Posted for the Friendly Friday Photo Challenge.
Thanks for stopping by and till next time- stay safe and keep adding moments to your pocketbook of memories!!
I tried finding photos that would be apt for Amanda’s prompt at the Friendly Friday Photo Challenge but my archive could not help me out. I realized, apparently I am not the kind of person who takes pictures of people… in groups. And I am trying hard to think why!
I had given up when a random scrolling through the phone gave me an idea that , I am hoping, would convey the message of this week’s thought of community, of working together.
This is the scene that greets us every morning, noon, evening and night…when we look out of the windows or are on the balcony or go out for a stroll. The cars are all there , at all times. People do not go out. A couple of spots here and there can be found without an occupant, perhaps running an errand that is mostly only grocery shopping now. This way, the community is working together following the orders of the governor and playing its part in trying to ‘flatten the curve’ that seems to be in no mood to do so. It baffles me to see protests around the country here demanding a reopening of America. With posters like Give Me Freedom Or Give Me Death, My Body My Choice and similar ‘I-could-use-many words-here-that-would-need-to-be-censored’ ideas, a handful of people are running the risk of undoing all the hardship, the sacrifices that the doctors, nurses and health care workers, along with frontline workers have been enduring for the past few months. And I can’t stop thinking about this line “ you can’t cure stupid”. But being an eternally optimistic person, I believe in the power of good and I am hoping that the community will stay together and we will see this storm through.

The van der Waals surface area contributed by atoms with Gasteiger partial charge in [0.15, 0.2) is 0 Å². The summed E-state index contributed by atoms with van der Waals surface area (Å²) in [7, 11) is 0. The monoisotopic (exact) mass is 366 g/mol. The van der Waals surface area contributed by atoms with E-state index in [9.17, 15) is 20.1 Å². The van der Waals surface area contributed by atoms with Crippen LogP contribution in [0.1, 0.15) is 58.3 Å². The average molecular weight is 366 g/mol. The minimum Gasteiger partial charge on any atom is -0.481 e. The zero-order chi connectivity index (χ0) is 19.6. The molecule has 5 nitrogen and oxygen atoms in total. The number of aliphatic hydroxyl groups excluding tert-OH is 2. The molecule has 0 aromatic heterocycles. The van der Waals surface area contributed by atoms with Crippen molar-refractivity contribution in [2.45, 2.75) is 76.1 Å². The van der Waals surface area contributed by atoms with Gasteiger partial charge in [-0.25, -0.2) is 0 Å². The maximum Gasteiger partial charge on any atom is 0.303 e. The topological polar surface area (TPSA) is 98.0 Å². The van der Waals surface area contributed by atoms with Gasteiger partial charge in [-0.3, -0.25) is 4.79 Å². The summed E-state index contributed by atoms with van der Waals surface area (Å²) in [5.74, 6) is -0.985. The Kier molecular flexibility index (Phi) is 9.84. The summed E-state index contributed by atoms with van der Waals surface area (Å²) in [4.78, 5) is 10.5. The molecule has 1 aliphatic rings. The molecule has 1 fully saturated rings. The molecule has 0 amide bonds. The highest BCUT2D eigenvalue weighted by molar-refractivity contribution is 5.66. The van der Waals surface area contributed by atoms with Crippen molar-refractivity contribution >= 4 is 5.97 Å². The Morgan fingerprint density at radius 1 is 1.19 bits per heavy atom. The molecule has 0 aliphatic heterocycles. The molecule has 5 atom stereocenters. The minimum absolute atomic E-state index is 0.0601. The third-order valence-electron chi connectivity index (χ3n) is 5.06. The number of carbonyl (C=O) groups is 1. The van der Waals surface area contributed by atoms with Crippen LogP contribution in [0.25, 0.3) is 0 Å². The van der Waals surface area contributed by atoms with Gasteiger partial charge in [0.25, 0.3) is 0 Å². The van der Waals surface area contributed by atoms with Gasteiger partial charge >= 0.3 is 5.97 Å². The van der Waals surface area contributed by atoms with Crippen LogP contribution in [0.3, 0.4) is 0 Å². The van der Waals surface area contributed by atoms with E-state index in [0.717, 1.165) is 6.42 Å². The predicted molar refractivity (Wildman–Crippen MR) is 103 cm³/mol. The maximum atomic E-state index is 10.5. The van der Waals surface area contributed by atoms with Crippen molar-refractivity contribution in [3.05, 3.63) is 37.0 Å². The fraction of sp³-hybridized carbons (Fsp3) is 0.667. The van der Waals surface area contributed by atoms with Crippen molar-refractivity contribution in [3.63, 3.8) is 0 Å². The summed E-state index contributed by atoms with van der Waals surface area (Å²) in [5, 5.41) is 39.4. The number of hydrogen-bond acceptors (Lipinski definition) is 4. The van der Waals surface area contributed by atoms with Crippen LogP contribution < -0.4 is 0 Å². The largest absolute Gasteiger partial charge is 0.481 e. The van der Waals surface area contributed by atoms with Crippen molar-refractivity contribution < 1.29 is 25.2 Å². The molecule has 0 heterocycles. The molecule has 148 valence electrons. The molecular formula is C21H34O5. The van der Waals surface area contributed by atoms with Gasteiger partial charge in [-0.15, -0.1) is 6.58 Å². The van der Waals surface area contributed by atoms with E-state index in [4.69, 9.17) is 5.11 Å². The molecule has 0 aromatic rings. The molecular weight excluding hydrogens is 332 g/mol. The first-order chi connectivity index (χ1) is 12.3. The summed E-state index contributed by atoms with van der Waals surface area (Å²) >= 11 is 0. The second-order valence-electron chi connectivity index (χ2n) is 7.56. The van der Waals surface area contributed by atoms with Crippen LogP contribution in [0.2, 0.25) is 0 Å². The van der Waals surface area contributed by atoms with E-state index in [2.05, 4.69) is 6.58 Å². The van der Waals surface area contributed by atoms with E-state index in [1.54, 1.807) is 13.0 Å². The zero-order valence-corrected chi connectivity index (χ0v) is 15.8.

It was Earth Day last week and the little guy painted this. As we were talking about the blue water and the green land, about ecosystems, about climate, about how we all are responsible for keeping our ‘HOME’ safe, he said, just like any 5 year old would, ‘you mean how here in our home we take care of each other?’ It is a simple idea for a 5 year old where his innocence has not been destroyed yet and he believes if we all did our part we could easily take care of our ‘HOME’! I wanted to add this photo here to hold on to that hope, to that belief that people are good and maybe their generation will know better and work together more to keep our planet safe and beautiful.
That is all that I have for the prompt…I know it is not what is expected but this was my take on it. Amanda had a very thoughtful idea and I did not want to miss out on my favorite photo challenge!
Thank you Amanda and Sandy for coming up with such wonderful ideas.
Thanks for stopping by. Stay home, Stay Safe.
Thanks for stopping by.
Sandy has a wonderful prompt for us this week at Friendly Friday Photo Challenge . We could all definitely seek out moments of happiness, of gratitude, of beauty, of humanity, of the good in the middle of these not only scary times but time where our collective consciousness will need to win over vested interests and bigotry that shamelessly continues its parade.